The Zohar (Parashat Emor 88a) describes this evening again elsewhere:
Therefore, the pious in ancient times did not sleep that night but were studying the Torah, saying, “Let us come and receive this holy inheritance for us and our children in both worlds.” That night, the Congregation of Yisrael is an adornment over them, and she comes to unite with the King. Both decorate the heads of those who merit this.
Although this custom is not cited by R. Yosef Karo in the Shulchan Arukh, there is written evidence of R. Karo holding a night of learning in Salonica (
By the 17th century, this practice was widespread, and the Magen Avraham (494) records the custom of staying awake all night on Shavuot:
The Zohar says that the early pious ones would stay awake all night on Shavuot and learn Torah. Nowadays, our custom is for most learned people to do so. Perhaps the reason is based on the fact that the Israelites slept all night long and God had to wake them when He wanted to give them the Torah, as it says in the Midrash, and therefore we must repair this.
There are different customs, however, regarding whether one should learn/recite the Tikkun Leil Shavuot, a collection of texts selected for study on Shavuot evening, or whether one should learn “whatever his heart pleases.”
This practice of staying up all night has led to numerous and in depth discussions regarding whether or not one who has not slept may recite the morning blessings.
Concerning netilat yadayim, R. Yosef Karo (OC 4:13) writes that there is a doubt, and the Rema rules that one should wash without a berakha. The Mishna Berura (4:30 and in Bi’ur Halakha, s.v. ve-yitlem), however, maintains that the Acharonim agree that if one uses the bathroom before Shacharit, one should then wash one’s hands and recite the berakha of “al netilat yadayim.”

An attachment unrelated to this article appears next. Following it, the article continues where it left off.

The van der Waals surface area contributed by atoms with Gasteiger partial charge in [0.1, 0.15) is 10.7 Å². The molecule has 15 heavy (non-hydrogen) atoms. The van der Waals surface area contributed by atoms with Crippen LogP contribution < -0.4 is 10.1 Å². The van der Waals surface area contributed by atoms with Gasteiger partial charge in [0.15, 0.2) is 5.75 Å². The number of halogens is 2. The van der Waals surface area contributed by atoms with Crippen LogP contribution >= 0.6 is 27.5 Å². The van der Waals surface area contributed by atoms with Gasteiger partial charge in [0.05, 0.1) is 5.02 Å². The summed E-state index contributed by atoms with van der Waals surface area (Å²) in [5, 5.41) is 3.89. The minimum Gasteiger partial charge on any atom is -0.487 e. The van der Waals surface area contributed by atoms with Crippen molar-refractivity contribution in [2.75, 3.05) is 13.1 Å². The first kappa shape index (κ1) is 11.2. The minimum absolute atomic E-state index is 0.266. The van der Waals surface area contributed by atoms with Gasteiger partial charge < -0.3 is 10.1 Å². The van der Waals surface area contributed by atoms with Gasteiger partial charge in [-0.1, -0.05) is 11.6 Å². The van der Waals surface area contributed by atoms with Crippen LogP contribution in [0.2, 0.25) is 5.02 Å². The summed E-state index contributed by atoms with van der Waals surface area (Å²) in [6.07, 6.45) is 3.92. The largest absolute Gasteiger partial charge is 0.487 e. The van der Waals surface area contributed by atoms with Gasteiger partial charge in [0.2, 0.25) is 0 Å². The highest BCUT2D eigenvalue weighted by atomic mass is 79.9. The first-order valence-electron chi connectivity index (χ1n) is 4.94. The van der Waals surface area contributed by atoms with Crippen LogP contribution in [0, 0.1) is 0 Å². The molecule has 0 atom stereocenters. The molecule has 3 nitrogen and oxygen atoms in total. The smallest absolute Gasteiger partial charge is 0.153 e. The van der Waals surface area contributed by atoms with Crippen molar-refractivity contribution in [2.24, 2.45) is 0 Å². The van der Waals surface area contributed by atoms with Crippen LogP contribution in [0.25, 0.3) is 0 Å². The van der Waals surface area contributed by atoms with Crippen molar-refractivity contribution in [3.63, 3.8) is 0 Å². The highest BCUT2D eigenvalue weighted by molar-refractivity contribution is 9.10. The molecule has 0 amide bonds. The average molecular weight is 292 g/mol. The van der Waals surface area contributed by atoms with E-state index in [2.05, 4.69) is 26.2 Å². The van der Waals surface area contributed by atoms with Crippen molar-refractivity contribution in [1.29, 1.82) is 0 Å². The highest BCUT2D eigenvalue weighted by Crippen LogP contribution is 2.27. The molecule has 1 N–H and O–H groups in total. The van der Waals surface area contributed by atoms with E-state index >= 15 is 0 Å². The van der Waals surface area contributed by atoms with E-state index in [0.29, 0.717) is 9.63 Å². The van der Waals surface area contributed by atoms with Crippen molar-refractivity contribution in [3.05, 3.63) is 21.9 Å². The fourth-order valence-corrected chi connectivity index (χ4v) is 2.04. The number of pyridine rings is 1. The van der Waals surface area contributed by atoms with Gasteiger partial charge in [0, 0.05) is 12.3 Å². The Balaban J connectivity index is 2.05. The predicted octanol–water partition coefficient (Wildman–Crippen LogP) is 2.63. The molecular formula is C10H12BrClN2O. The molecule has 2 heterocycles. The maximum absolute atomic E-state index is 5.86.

Since we follow the opinion that the birkhot ha-shachar, the morning blessings, are recited regardless of whether or not one actually received the benefit described by the specific berakha, it would seem to follow that one should recite these berakhot even if one was awake all night, as they are a daily obligation. This indeed is the ruling of the Arukh Ha-shulchan (46:13) and the Arizal. The Mishna Berura (46:24), however, cites those who question whether one who did not sleep should recite “E-lokay neshama” and “ha-ma’avir sheina,” and therefore suggests that one hear these berakhot from someone who has slept.
The Mishna Berura (47:28) cites a debate among the Acharonim regarding the birkhot ha-Torah: the Chayei Adam, Peri Chadash, and Gra rule that one should not say the birkhot ha-Torah if one was awake all night, while the Magen Avraham and Eliya Rabba rule that one should say the berakhot. Ideally, one should try to hear the berakhot from another person who has slept, but if this is not possible, one may have in mind that the second blessing preceding the morning Keriat Shema (“Ahava Rabba” in Ashkenazi congregations and “Ahavat Olam” in the Sephardic tradition) should exempt him from birkhot ha-Torah. One should then study a verse or mishna after one’s tefilla (Mishna Berura 47:28).